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  • Effects of intervehicle spacing distributions on connectivity of VANET: a case study from measured highway traffic

    Publication Year: 2012 , Page(s): 90 - 97
    Cited by:  Papers (5)
    Save to Project icon | Request Permissions | Click to expandQuick Abstract | PDF file iconPDF (232 KB) |  | HTML iconHTML  

    Connectivity is an important property for information dissemination in a vehicular ad hoc network. Basically, connectivity ensures that a message from a source can be spread to reach all the vehicles in the network. Over the past few years, there have been a significant number of studies on connectivity models for vehicular ad hoc networks. Most of them rely on the key assumption that the intervehicle spacing distribution is exponential. However, based on a new empirical analysis, it is shown that during most periods of the day the intervehicle spacing distribution can better be described by other statistical distributions. This certainly affects the connectivity analysis. In this article, we discuss how the connectivity of a vehicular ad hoc network in a highway traffic scenario will change when the intervehicle spacing distribution is not exponential. View full abstract»

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  • Beaconing as a service: a novel service-oriented beaconing strategy for vehicular ad hoc networks

    Publication Year: 2012 , Page(s): 98 - 105
    Cited by:  Papers (2)
    Save to Project icon | Request Permissions | Click to expandQuick Abstract | PDF file iconPDF (254 KB) |  | HTML iconHTML  

    Vehicular ad hoc networks are designed to increase traffic safety by enabling fast reactions of drivers in critical situations. Vehicles exchange beacon messages about their current state and position using wireless communication to establish a certain level of awareness. Based on the received information, the collision probability with neighboring vehicles can be calculated. To calculate a collision probability accurately, highly up-to-date knowledge about the movement of potential collision partners is required. Due to the dynamic network topology, vehicles are supposed to send periodic beacons at an increased transmit rate. However, as wireless communication suffers from packet interference issues in saturated communication channels, an increased beacon rate also raises the interference probability. Thus, decreasing interference by increasing the awareness level seems contradictory. To overcome this issue, we introduce our beaconing as a service (BaaS) approach, which follows two core aspects: first, controlling the beacon rate intelligently with respect to the real benefit of a message transmission (e.g., when a vehicle detects a potential collision situation); and second, utilizing the overall communication bandwidth, which is divided into several communication channels. In this sense BaaS specifies a context-aware request/response beaconing strategy utilizing multiple channels simultaneously. View full abstract»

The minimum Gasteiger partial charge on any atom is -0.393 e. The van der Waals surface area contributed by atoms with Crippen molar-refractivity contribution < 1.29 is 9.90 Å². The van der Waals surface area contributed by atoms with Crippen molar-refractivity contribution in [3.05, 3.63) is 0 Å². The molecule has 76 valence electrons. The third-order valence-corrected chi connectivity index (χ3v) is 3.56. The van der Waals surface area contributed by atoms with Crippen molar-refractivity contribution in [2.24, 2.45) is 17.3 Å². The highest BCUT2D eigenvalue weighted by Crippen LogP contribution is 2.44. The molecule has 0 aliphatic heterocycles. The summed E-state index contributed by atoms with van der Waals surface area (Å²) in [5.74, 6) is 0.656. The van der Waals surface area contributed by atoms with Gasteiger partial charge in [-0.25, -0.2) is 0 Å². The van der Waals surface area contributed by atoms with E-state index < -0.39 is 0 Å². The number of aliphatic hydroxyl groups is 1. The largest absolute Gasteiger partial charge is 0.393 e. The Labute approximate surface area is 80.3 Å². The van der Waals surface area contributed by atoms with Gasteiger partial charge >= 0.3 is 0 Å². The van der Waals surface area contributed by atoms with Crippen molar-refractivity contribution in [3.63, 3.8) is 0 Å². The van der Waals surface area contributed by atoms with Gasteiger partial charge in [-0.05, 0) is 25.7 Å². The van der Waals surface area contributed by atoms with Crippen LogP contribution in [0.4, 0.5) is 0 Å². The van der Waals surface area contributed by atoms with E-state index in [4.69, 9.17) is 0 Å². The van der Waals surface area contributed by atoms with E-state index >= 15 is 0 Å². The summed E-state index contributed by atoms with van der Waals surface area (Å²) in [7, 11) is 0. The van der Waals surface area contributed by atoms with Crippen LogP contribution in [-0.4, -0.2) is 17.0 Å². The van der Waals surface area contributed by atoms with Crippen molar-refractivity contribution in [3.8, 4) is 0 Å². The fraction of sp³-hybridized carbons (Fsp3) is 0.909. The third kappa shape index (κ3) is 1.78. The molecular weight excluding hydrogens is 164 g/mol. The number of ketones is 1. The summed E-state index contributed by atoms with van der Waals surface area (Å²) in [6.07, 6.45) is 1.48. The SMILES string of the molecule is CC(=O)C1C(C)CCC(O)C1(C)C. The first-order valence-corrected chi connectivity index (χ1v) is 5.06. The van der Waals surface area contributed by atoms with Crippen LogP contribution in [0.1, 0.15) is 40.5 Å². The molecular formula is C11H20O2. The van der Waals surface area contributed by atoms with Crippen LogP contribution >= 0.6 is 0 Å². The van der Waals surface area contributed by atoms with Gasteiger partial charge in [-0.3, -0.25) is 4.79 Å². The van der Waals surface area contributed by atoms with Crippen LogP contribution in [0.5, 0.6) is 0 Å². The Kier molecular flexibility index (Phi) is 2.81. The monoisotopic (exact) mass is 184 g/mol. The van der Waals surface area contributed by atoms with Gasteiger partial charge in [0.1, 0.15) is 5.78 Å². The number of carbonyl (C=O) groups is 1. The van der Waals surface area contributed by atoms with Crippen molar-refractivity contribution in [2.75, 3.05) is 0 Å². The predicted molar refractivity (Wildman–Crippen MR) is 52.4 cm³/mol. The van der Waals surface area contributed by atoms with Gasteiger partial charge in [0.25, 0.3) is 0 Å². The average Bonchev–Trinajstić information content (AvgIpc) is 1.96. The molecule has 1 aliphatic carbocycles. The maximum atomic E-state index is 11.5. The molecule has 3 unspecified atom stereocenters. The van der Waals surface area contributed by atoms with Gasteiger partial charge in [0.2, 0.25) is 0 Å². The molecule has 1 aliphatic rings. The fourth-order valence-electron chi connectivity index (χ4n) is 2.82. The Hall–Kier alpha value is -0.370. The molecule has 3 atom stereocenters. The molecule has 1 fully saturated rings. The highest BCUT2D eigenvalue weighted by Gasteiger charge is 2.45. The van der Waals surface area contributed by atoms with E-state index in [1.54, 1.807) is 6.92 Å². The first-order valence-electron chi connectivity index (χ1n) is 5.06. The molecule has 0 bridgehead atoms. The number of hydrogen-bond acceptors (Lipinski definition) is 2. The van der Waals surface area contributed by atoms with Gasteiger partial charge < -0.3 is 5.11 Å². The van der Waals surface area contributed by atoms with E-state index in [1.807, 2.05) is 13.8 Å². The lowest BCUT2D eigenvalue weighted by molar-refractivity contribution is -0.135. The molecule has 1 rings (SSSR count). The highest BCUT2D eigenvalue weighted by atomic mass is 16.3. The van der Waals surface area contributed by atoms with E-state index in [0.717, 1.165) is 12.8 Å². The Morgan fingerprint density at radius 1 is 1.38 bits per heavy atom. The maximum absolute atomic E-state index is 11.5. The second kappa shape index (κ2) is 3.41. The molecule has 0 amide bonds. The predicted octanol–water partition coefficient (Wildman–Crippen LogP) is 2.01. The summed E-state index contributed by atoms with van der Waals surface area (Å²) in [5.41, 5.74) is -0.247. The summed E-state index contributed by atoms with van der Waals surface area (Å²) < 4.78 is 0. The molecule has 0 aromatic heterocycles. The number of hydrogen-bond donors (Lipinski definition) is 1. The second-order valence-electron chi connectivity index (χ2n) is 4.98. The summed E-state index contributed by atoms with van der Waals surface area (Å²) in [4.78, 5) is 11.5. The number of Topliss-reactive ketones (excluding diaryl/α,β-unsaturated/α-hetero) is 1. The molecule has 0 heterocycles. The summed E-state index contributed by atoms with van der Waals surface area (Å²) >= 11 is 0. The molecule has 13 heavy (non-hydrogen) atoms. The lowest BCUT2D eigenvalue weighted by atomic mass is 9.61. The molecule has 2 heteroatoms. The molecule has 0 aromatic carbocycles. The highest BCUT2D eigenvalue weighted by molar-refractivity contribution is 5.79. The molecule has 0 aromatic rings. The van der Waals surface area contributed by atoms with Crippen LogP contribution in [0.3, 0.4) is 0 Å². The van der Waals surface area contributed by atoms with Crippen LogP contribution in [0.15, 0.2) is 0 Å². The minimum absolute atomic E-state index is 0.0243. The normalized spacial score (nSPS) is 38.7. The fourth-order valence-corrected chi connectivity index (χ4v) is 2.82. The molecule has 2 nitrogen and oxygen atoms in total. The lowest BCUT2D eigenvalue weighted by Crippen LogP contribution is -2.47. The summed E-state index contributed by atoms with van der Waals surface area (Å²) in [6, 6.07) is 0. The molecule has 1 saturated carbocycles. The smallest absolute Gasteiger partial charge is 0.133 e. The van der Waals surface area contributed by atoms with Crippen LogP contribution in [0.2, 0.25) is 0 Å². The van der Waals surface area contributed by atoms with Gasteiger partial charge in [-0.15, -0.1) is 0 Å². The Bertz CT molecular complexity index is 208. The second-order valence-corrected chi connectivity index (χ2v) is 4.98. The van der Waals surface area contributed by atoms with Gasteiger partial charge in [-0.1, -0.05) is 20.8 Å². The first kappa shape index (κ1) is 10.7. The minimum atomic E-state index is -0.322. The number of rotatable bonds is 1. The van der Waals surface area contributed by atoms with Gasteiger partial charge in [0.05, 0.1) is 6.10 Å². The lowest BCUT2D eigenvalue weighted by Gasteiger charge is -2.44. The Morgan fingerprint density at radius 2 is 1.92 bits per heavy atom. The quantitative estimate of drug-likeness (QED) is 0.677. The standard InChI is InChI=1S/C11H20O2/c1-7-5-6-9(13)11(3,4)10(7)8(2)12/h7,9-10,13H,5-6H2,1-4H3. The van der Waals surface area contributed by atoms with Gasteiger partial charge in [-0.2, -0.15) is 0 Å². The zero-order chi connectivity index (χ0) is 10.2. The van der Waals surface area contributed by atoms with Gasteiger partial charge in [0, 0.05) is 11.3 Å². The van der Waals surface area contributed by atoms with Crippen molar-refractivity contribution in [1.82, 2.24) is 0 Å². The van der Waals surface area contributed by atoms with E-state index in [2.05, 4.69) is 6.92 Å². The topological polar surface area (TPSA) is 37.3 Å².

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  • Topics in integrated circuits for communications [Series Editorial]

    Publication Year: 2012 , Page(s): 106 - 107
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  • RF digital-to-analog converters enable direct synthesis of communications signals

    Publication Year: 2012 , Page(s): 108 - 116
    Cited by:  Papers (5)
    Save to Project icon | Request Permissions | Click to expandQuick Abstract | PDF file iconPDF (741 KB) |  | HTML iconHTML  

    This article discusses the practical application of RF digital-to-analog converters to communication systems such as cable distribution, wireless communications infrastructure base stations, wireless backhaul, and other such systems. The key specifications driving the development of RF DAC technology are reviewed, as are some common radio architectures used to implement those systems. Challenges associated with the design of RF DACs are described, and some trade-offs and possible solutions are discussed. Design considerations of the package and the printed circuit board design are reviewed. Measured results of an RF DAC suitable for cable head-end transmitters are presented. The features and performance of RF DACs provide an enabling solution for software defined radio systems targeted toward multicarrier, multiband, multistandard radio transmitters. View full abstract»

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  • An energy-efficient polar transmitter for IEEE 802.15.6 body area networks: system requirements and circuit designs

    Publication Year: 2012 , Page(s): 118 - 127
    Cited by:  Papers (3)
    Save to Project icon | Request Permissions | Click to expandQuick Abstract | PDF file iconPDF (1099 KB) |  | HTML iconHTML